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Felix Auger-Aliassime knocks out Roger Federer in Halle
The Canadian overcame the 10-time Noventi Open champion on Wednesday, 4-6, 6-3, 6-2, to move into the quarterfinals.
Published Jun 16, 2021
INTERVIEW: Auger-Aliassime reacts to the experience of facing his idol Federer.
On August 8, 1981, Roger Federer came into this world. On August 8, 2000, Felix Auger-Aliassime was born.
On June 16, 2021, Federer and Auger-Aliassime squared off for the first time on the ATP tour, a meeting the Canadian couldn't imagine being possible.
"I always thought he would be gone when I arrived. He was already winning Grand Slams when I was like five years old," said Auger-Aliassime. "I never expected to play him. I just wanted to be professional one day and didn’t even think I would get to his level."
Playing at a place that has been like a second home for the Swiss, Auger-Aliassime rallied to oust the 10-time Noventi Open champion in Halle, Germany, 4-6, 6-3, 6-2. The second-round loss marks the first time in 18 appearances that Federer failed to reach the tournament's quarterfinal stage.
"I was playing really well, protecting my serve really good. I served amazingly in the third set. But it was tough in the first set," the 20-year-old said. "I was playing almost perfect, as good as I could play and I lost 6-4. I was like, ‘if he was in prime, that must have been scary.’ I thought he was really good. I still believed in my chances. I felt like since I was serving well, I wanted to see what I could do further in the match."
Here’s a look at some of the key moments through a series of GIFs:
After both players held comfortably to start, a pair of unforced errors saw Federer fall behind 2-3, 15-40. The 39-year-old wiped away both break points with unreturnable serves, the second via an ace, to safely reach 3-3. Then, he made his move.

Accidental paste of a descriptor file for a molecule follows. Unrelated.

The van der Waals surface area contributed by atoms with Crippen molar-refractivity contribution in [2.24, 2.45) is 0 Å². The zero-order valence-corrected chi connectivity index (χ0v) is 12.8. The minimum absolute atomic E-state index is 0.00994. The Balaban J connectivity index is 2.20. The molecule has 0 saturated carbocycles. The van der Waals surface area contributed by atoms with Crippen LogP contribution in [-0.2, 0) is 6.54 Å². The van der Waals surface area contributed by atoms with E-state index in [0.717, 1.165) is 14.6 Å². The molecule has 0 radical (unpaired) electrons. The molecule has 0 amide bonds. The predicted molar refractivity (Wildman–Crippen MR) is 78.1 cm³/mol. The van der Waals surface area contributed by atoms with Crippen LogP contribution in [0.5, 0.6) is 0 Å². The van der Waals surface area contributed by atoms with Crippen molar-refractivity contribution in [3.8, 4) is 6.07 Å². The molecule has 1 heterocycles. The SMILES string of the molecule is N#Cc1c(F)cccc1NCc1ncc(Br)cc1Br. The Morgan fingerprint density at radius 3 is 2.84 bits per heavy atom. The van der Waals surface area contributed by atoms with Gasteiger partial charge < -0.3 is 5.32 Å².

At 30-30, Auger-Aliassime didn’t get enough depth or weight behind his forehand, and Federer made him pay in ripping his forehand reply up the line for a winner. On the next point, it was time for the Swiss to bring out the same shot on his backhand side, this time passing the charging Canadian.
Serving for the set, Federer’s forehand miscues put him in another 15-40 hole. A serve directed out wide once again paid dividends, and on the next point—what proved to be Auger-Aliassime’s best look at securing the break—Federer moved in to hit a drive backhand volley into an open space.
Last week’s Stuttgart finalist kept knocking on the door of a momentum shift. A 0-40 look in Federer’s second game of the second set was squandered. But with Federer serving at 2-3, Auger-Aliassime’s efforts were finally rewarded.
His wheels and wrist action brought him to 30-30, and a great short slice created his eighth break point chance.
Though it was again erased by Federer, who would later reach ad-in, Auger-Aliassime’s forehand kept him in the game, and a terrific deep return up the middle proved too much for Federer to handle.
Soon, the second-round contest was level at one-set apiece when Auger-Aliassime closed at 15 after continuing to show his abilities at the net. It appeared his grip on the match would carry over to the start of the decider when opening a 0-40 lead on return. Federer once again erased the deficit, but two backhand unforced errors saw him drop serve for the second time.
Auger-Aliassime continued to hit his targets on serve, consolidating at love. Federer meanwhile, couldn’t find his first delivery, and paid the price. Auger-Aliassime broke again when the No. 5 seed was unsuccessful at executing a serve and volley. The Montreal native ultimately maintained his double-break advantage to complete his victory after one hour and 44 minutes.